“I learned that the factors harming our attention are not all immediately obvious. I had been focused on tech at first, but in fact the causes range very widely – from the food we eat to the air we breathe, from the hours we work to the hours we no longer sleep. They include many things we have come to take for granted – from how we deprive our children of play, to how our schools strip learning of meaning by basing everything on tests.”
Harri makes a strong, arguably obvious case that technology is systemically degrading our cognitive abilities, primarily driven by business models that demand nonstop engagement: the so-called attention economy.
I’ve been aware of it for years now, but it became crystal clear last summer after my stroke, when everything slowed down out of necessity, and I found myself thinking more clearly than I had in years. The physical need to slow down, take daily walks, and limit stressful activities brought an unfamiliar sense of clarity, and I can’t wait for winter to be over so I can get back on track!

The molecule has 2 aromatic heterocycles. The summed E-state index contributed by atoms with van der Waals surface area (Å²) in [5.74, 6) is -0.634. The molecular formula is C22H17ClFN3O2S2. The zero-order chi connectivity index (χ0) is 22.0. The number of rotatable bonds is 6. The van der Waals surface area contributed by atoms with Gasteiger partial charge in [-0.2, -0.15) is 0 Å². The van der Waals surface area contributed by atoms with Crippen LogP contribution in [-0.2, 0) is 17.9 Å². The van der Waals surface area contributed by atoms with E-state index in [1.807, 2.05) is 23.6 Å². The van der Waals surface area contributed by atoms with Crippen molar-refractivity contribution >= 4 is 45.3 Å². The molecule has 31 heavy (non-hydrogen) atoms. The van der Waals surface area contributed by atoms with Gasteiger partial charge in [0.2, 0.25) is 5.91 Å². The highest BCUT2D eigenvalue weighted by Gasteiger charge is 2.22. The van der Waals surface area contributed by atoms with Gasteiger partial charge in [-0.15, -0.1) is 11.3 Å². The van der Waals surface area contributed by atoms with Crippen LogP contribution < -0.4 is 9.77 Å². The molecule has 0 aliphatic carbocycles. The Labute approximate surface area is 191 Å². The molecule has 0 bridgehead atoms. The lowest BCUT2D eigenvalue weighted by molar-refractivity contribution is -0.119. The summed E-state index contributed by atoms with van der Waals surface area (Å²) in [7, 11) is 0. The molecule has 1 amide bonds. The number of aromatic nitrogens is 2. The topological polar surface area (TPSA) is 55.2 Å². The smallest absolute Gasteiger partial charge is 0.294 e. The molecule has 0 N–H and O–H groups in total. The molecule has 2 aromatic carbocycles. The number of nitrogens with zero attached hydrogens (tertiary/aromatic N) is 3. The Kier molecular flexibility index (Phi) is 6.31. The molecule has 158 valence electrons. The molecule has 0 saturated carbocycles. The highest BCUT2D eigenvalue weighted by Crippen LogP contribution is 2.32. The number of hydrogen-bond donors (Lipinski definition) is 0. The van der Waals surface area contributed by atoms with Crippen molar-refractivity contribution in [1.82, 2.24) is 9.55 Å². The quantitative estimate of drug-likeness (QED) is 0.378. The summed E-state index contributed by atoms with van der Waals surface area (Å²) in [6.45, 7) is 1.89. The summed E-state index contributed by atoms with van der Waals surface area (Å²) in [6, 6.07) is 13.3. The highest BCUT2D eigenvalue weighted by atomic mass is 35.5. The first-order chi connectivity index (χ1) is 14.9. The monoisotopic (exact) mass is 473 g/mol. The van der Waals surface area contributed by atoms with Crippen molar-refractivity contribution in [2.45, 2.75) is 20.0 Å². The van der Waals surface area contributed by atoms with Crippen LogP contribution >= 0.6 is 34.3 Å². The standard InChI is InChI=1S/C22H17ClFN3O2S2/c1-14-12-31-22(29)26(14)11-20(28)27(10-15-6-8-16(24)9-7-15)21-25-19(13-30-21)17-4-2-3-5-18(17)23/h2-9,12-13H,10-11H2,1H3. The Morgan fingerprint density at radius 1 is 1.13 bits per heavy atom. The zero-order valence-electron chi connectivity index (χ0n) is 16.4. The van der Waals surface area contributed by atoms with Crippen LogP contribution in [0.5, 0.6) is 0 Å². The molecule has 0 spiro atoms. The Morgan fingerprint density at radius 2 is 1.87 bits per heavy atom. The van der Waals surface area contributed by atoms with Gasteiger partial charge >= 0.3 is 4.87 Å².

(Running and video games have long been my primary escapes that allow me to focus on one thing for a long period of time, so I’ve been playing a lot more video games since the temperature dropped. Sadly, longform reading takes a level of focus I can rarely muster these days.)
I agree with Harri’s conclusion, though; individual changes won’t solve the problem. My ability to focus started wearing off again after a few months as I fully re-engaged in work, but it did subtly change my relationship with social media in ways that are mostly holding up, even as 2022 makes doom scrolling a seemingly unavoidable activity. Unfortunately, I don’t share his optimism that things can change, but maybe we can stop actively trying to make them even worse?